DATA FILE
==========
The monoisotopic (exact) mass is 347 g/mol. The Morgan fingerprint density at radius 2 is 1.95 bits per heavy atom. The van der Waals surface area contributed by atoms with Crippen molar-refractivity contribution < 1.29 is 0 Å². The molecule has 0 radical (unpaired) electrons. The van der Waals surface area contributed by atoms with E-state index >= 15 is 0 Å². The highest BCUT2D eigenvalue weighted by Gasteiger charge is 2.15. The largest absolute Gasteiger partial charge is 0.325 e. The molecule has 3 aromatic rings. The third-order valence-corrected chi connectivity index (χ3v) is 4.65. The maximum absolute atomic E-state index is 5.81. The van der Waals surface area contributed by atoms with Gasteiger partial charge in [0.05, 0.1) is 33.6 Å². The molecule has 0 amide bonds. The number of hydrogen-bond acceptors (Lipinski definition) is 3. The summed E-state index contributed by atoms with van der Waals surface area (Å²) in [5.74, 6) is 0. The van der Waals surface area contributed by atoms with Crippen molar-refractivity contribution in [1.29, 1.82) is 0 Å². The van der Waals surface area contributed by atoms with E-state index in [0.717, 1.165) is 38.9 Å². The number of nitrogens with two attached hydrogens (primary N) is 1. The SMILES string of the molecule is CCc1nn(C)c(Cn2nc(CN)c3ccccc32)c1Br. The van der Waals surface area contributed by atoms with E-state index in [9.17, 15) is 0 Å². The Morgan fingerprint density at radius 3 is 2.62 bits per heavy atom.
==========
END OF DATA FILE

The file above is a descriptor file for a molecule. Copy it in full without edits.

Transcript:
The monoisotopic (exact) mass is 347 g/mol. The Morgan fingerprint density at radius 2 is 1.95 bits per heavy atom. The van der Waals surface area contributed by atoms with Crippen molar-refractivity contribution < 1.29 is 0 Å². The molecule has 0 radical (unpaired) electrons. The van der Waals surface area contributed by atoms with E-state index >= 15 is 0 Å². The highest BCUT2D eigenvalue weighted by Gasteiger charge is 2.15. The largest absolute Gasteiger partial charge is 0.325 e. The molecule has 3 aromatic rings. The third-order valence-corrected chi connectivity index (χ3v) is 4.65. The maximum absolute atomic E-state index is 5.81. The van der Waals surface area contributed by atoms with Gasteiger partial charge in [0.05, 0.1) is 33.6 Å². The molecule has 0 amide bonds. The number of hydrogen-bond acceptors (Lipinski definition) is 3. The summed E-state index contributed by atoms with van der Waals surface area (Å²) in [5.74, 6) is 0. The van der Waals surface area contributed by atoms with Crippen molar-refractivity contribution in [1.29, 1.82) is 0 Å². The van der Waals surface area contributed by atoms with E-state index in [0.717, 1.165) is 38.9 Å². The number of nitrogens with two attached hydrogens (primary N) is 1. The SMILES string of the molecule is CCc1nn(C)c(Cn2nc(CN)c3ccccc32)c1Br. The van der Waals surface area contributed by atoms with E-state index in [9.17, 15) is 0 Å². The Morgan fingerprint density at radius 3 is 2.62 bits per heavy atom.